NRTI Lamivudine Looks Promising for AMD Treatment

NRTI Lamivudine Looks Promising for AMD Treatment

As an efficacious treatment for the HIV virus, the NRTI Lamivudine is now showing promise as a drug to combat age-related macular degeneration, known also as AMD. Nucleoside reverse transcriptase inhibitors, or NRTIs are the most commonly used class of anti-HIV medications and they are touted to successfully act on the enzyme reverse transcriptase, prohibiting the replication of the HIV virus which causes AIDS. A milestone study, recently released from the Kentucky University’s Department of Ophthalmology and Visual Sciences investigated nucleoside reverse transcriptase inhibitors (NRTIs), a class of drugs that has been used to treat HIV/AIDS for the past 30 years, and revealed innovative research regarding the NRTI Lamivudine for the treatment of AMD. Patients suffering from age-related macular degeneration experience a collection of the toxic molecule RNA in the retina, causing this debilitating condition. The toxic RNA molecule is remarkably similar to the HIV virus, as both need the reverse transcriptase enzyme to conclude their life cycle. These landmark findings have extended the possibilities for the use of not only Lamivudine for the treatment of AMD, but also many other NRTIs like Zidovudine, CAS # 30516-87-1 and Stavudine, CAS # 3056-17-5.

Age- related macular degeneration is a serious disease that leads to progressive vision loss and is currently untreatable in 90 percent of patients. The two forms of AMD are classified as dry and wet. The most common form is dry AMD, as it accounts for most cases. Wet AMD is less common, occurring in less than 10 percent of cases, however it can become virulent quickly. Statistics show that over 11 million adults in the United States have partial or total blindness due to AMD, and this figure is expected to double by the year 2050. Worldwide cases of AMD are estimated to surpass 200 million people worldwide by 2020. The FDA has not approved any therapies to combat dry AMD to date.

Research gleaned has indicated that NRTIs, specifically Lamivudine, staves off cell death in mice. A pleasant surprise for researchers was the ability of NRTIs to block the group of proteins coined inflammasones. These overactive inflammasones contribute to AMD and are believed to purport several other diseases such as atherosclerosis, diabetes and Alzheimer’s disease. Concern regarding adverse effects among scientists using Lamivudine and other NRTIs to treat AMD is apparent, however it is a minor concern. The re-purposing of NRTIs for the treatment of dry AMD relies on the past research and development of these crucial drugs, with the majority of adverse effects originally associated with these drugs being allayed by perfecting their use. While negative side effects were of concern when NRTIs were initially administered there has been a plethora of safety information gathered by R&D over the past several decades. Reduced dosing regimens, alongside newer compounds with effectual safety profiles makes the use of NRTIs for conditions other than HIV prudent. Lamivudine, in specific, has been deemed to be a remarkably safe and effective drug, with virtually no negative side effects. Perhaps this information is why researchers are looking at Lamivudine as a possible treatment for Ebola as well. The “off-label” use and acceptability of NRTIs is becoming widely praised across the globe, leading to hope and excitement for the future of pharmaceutical research. LGM Pharma can assist clients as a supplier/distributor of the API Lamivudine, CAS # 134678-17-4, for research and development purposes. Clients can be assured of quality API products and continuous support throughout the R&D process.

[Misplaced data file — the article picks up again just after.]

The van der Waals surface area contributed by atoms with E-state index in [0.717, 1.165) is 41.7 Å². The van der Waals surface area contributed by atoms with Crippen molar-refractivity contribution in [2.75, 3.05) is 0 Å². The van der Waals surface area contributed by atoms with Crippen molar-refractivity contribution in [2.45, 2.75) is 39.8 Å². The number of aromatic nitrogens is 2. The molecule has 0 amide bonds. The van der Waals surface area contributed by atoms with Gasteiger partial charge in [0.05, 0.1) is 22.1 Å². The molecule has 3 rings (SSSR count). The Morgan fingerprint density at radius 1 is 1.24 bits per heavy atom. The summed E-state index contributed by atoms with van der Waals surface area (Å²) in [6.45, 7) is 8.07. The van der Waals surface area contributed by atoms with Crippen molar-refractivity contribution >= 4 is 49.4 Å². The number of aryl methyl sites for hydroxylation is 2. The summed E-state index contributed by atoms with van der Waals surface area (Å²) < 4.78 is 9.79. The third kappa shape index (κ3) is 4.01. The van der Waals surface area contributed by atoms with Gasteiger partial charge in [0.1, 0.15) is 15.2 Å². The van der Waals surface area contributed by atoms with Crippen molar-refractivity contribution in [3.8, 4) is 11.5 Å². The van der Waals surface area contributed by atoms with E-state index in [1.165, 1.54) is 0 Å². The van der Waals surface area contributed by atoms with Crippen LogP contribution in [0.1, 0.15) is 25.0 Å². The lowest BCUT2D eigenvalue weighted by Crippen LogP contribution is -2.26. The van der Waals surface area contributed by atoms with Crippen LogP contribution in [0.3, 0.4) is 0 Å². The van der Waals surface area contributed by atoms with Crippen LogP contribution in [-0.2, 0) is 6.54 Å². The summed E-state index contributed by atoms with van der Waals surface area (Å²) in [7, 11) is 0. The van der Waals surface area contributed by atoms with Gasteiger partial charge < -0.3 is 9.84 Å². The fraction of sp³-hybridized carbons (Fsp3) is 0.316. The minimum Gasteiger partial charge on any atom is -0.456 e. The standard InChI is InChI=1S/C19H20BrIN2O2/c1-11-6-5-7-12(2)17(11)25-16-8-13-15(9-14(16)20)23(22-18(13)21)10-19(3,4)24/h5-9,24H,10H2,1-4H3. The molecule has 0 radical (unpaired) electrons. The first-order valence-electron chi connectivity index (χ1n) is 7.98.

Products currently covered by valid US Patents are offered for R&D use in accordance with 35 USC 271(e) +A13(1). Any patent infringement and resulting liability is solely at buyer risk.

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